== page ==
In this chapter, measures related to first dental visit will be presented for: first making a dental visit before the age of 5 years, having a check-up as the reason for the first dental visit, and reporting having never made a dental visit. Information will also be presented related to usual dental visiting using the measure of irregular usual visit pattern. For the most recent dental visit: making a dental visit within the last 12 months, having a check-up as the reason for last dental visit, attending a private dental clinic at the last dental visit, whether parents or guardians attended with the child at their last dental visit, and rating of the last dental visit by the parent/guardian.
Frequency of dental visits and the reason for dental visits are key aspects related to access to dental care (Roberts-Thomson et al. 1995). Making a recent dental visit is indicative of access to the dental care system while visiting for the reason of a check-up is considered more likely to be associated with better health outcomes than visiting for a dental problem such as relief of pain (Crocombe et al. 2012). Hence, the dental profession tends to advocate a visit pattern of attending for annual dental check-ups to access preventive dental care or allow diagnosis of dental problems at an early stage, which can facilitate treatment before the disease progresses (Riley et al. 2013). For children, there are recommendations in relation to the desirability of making dental visits at an early age (Jones & Tomar 2005). While children who have not made a dental visit or report an irregular dental visit pattern could reflect a lack of perceived need, these measures could also reflect barriers to dental care that inhibit dental visiting or reflect problem-based attendance patterns.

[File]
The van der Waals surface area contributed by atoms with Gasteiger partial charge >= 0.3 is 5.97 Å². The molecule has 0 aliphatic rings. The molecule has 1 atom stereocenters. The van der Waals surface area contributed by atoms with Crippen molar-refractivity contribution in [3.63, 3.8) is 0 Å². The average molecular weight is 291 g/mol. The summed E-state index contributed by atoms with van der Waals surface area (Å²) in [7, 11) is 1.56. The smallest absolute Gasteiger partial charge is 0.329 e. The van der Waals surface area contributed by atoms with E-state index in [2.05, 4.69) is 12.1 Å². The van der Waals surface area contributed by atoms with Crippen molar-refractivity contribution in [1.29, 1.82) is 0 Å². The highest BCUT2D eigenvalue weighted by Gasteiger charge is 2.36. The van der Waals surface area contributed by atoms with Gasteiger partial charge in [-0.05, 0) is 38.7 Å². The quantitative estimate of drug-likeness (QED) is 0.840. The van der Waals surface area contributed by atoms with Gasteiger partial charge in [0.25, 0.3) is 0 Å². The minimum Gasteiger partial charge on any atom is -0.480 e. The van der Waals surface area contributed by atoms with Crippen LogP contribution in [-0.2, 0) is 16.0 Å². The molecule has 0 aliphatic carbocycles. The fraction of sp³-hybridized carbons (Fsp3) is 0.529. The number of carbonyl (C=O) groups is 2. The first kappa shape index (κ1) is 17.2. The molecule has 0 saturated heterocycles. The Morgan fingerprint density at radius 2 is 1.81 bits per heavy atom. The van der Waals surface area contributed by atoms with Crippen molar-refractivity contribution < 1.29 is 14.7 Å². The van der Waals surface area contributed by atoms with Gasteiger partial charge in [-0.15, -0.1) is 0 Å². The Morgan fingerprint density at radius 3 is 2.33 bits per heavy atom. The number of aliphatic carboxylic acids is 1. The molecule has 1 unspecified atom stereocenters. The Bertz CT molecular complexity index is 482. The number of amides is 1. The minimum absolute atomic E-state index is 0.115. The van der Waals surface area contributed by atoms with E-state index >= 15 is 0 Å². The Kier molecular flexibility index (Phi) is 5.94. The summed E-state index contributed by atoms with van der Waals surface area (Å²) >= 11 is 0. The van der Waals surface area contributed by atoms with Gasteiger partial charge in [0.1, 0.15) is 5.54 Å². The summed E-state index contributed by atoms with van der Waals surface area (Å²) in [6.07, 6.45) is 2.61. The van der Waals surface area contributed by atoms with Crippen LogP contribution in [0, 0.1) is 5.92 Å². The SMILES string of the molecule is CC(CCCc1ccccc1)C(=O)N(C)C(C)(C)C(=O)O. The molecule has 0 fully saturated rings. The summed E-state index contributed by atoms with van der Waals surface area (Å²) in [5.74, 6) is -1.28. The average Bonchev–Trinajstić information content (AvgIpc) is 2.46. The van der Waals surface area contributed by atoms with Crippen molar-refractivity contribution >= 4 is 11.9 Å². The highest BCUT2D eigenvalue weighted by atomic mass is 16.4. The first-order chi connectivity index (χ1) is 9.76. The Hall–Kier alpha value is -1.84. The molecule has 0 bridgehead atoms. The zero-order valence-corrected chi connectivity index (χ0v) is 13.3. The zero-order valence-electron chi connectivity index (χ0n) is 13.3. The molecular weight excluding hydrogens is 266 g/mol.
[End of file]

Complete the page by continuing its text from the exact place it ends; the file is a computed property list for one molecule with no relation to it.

This Survey gathered information from a representative sample of the Australian child population aged 5–14 years to describe the oral health status of the population and factors related to use of dental services and dental behaviours, as well as associated individual, family, and community factors such as the sociodemographic characteristics of the child's household.